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The Stonehouse

Lesley Morris and her husband Skip Pendleton moved from the Fraser Valley to their 11-acre farm in Cawston in the spring of 2002. They had not planned on being farmers, although Skip came from prairie farm stock.stonehouse_s

“It just kind of evolved,” said Lesley, a former nurse.

“What is it with you nurses becoming farmers?” I said. “The last farmer I interviewed was a nurse too.”

“Well, I guess it’s still about nurturing,” she said. “Growing food that is healthy for both people and the land.”

They always had a garden though. And the garden Lesley put in at their new home, just kind of grew into the farm business they run today, called Penmore Farm. Five of the acres are in hay, two are leased out to a neighbour for squash and fall rye and the remainder are home to 30 fruit and nut trees and a range of ground crops: potatoes, garlic, corn, tomatoes, peppers and melons.

“We didn’t know anything when we started” says Lesley. The weeds were different. The soil was different. The insects were different. The weather was different.”

The workload is an on-going struggle. The couple does all the work themselves.  Learning how to irrigate with a pump and well system in this semi-desert region was one of the biggest challenges. Skip built a pump house that feeds eight lines. There’s a well close to the house for domestic use and another for the rental house. They inherited the renter (also a gardener!) from the previous owners.

They never used chemicals. “Why would I spray?” asks Lesley. “Ignorance is bliss I guess.” Once they realized that GF-120 would control the very pesky cherry fruit fly, they decided they could go all the way. They certified with SOOPA.

Penmor sells primarily at the Penticton Farmers Market. Although this year, the melon and pepper crop were so good that they also sold through Parson’s Fruit Stand in Keremeos.

“The one with the old cars in the field and on their sign,” says Lesley.

The car connection is important because Skip collects old cars, including a 1946 Mercury Coup. When they were scouting the area looking for acreage, they stopped at a place in Cawston that sold old cars and parts. It was the owner who told them about the farm for sale across the way.

It wasn’t just about the old cars though. For Lesley it was Ginty’s Pond, the wetland and bird sanctuary that backs onto their property.

“There are carp in there. And the osprey come to fish for them. There are turtles and salamanders too.” She tells me she can stick a canoe in the pond when the water is high and float all the way to the irrigation culvert. The culvert drains into the Similkameen River.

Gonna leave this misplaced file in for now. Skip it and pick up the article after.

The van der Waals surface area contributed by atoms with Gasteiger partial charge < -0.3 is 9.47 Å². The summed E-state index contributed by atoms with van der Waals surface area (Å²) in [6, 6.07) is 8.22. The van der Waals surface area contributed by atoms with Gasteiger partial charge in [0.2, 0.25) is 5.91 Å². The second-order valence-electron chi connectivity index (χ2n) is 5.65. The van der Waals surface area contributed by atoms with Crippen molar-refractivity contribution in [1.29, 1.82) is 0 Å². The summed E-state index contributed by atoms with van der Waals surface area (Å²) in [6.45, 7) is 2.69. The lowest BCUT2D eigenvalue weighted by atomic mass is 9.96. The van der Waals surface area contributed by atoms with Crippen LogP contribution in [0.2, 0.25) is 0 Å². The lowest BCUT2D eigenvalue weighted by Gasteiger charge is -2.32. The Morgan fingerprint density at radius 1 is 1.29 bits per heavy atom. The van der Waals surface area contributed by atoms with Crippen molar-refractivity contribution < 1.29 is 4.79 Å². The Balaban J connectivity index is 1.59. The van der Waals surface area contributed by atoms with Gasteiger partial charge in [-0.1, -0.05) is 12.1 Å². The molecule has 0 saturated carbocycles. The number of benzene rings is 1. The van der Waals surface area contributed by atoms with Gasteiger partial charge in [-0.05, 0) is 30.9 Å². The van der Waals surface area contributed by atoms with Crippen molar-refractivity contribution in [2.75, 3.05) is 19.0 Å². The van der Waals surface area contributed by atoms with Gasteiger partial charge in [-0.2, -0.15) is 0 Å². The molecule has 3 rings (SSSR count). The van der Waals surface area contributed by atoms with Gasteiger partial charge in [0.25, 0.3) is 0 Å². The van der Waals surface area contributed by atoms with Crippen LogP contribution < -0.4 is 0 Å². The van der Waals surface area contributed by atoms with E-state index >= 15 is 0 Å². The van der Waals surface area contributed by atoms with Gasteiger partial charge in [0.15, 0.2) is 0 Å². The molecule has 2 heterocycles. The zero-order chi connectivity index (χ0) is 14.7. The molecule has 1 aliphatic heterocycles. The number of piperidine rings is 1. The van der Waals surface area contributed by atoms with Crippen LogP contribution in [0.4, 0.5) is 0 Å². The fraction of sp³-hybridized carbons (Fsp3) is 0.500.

They sell some potatoes at the farmgate and provide a couple of local restaurants with spuds: Norland, Warbas and Sieglinde. Twin Lakes Golf Course takes all three varieties. But the Crowsnest Nest Vineyards serves authentic German food. They prefer the Sieglinde, with its yellow flesh for their potatoe salad. Both spots also stock Lesley’s Stonehouse products: salsa, pasta sauce and an “HP” style hot sauce made from Italian prune plums. She also dehydrates her own garlic, then grinds it into powder. The line grew out of her garden and kitchen experiments and at the urging of deliciously satisfied friends and neighbours.

Why the Stonehouse label? Because there is in fact a very old stonehouse on the farm. One with historical significance. Turns out the farm was owned by Francis Xavier Richter, a pioneer settler, miner and rancher. He is also known as one of the founders of BC’s fruit industry. The Richter name is everywhere in the Similkameen Valley. Cyclists in Iron Man Canada know the Richter Pass well,  a dauntingly steep 11 km climb.

They use the stonehouse for storing their produce now. In the 1800’s, it was used as a creamery and doubled as a jail. Richter was a magistrate too. When Skip replaced the old broken window, he added some bars as a nod to the past. And that’s not the only reminder of days gone by.

“Every time you work the soil, horseshoes and other metal objects come to the surface,” says Leslie.

No doubt the next generation of farmers will be digging up car parts.

This article first appeared in BC Organic Grower, Winter 2010.

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